If you have a choice, choose difficult. If you don’t have a choice, make it difficult by overperforming.
Here is Paul Graham, talking about strategic choices for businesses.
Use difficulty as a guide not just in selecting the overall aim of your company, but also at decision points along the way. At Viaweb one of our rules of thumb was run upstairs. Suppose you are a little, nimble guy being chased by a big, fat, bully. You open a door and find yourself in a staircase. Do you go up or down? I say up. The bully can probably run downstairs as fast as you can. Going upstairs his bulk will be more of a disadvantage. Running upstairs is hard for you but even harder for him.
What this meant in practice was that we deliberately sought hard problems. If there were two features we could add to our software, both equally valuable in proportion to their difficulty, we’d always take the harder one. Not just because it was more valuable, but because it was harder. We delighted in forcing bigger, slower competitors to follow us over difficult ground. Like guerillas, startups prefer the difficult terrain of the mountains, where the troops of the central government can’t follow. I can remember times when we were just exhausted after wrestling all day with some horrible technical problem. And I’d be delighted, because something that was hard for us would be impossible for our competitors.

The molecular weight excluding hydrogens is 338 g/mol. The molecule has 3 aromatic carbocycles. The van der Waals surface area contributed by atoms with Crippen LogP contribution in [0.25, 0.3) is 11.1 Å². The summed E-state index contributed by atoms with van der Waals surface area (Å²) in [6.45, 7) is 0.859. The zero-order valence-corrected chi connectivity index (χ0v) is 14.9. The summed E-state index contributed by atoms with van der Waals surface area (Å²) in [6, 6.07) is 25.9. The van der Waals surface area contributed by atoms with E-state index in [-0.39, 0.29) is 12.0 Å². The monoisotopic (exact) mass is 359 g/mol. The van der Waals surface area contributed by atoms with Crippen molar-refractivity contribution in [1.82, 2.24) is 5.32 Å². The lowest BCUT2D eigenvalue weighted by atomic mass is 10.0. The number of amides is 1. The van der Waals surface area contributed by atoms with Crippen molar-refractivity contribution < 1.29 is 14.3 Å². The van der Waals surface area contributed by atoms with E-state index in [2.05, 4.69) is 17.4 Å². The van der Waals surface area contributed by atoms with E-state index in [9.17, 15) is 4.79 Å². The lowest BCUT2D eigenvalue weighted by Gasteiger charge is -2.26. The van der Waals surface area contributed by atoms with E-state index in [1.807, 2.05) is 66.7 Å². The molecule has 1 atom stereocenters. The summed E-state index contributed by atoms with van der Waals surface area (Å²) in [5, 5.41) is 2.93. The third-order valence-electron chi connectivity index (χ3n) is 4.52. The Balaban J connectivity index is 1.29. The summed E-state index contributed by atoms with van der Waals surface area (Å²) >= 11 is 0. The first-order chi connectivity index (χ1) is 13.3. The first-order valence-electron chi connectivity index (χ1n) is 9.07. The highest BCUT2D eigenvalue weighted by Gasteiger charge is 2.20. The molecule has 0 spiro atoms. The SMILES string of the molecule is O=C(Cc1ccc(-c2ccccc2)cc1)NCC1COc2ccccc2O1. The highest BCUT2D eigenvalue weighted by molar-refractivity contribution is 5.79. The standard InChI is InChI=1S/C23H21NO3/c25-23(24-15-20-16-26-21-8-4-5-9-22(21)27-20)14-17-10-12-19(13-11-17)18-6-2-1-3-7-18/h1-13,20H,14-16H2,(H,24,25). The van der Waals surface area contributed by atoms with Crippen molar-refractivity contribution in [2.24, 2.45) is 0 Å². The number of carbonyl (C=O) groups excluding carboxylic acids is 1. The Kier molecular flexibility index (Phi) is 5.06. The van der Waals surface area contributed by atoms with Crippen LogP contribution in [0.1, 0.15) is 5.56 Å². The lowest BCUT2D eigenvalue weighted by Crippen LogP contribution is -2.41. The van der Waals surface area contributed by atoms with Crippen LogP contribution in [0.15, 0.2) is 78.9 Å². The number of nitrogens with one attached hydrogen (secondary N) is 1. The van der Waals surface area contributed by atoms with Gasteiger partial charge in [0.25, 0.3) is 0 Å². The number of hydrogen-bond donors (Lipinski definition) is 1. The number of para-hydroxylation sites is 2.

Deliberately choose the harder way. Everyone else follows the easier, softer way. You are different.
In exercise: if you’re doing 8 reps, add one more. In running: if you’re running 5 km, push on to 5.1 km. In business: seek the activities that others shun, the ones that take years of effort to master. In family and friendship: just give and shut up.
Your brain will start to believe in you. You will see yourself as the person who runs straight into his shitstorm. The person who deliberately and routinely goes the extra mile. The person who delivers a bit more value than promised.
Who doesn’t love a person like that?
And from that self-perception — hey, I am an admirable person — everything else will follow.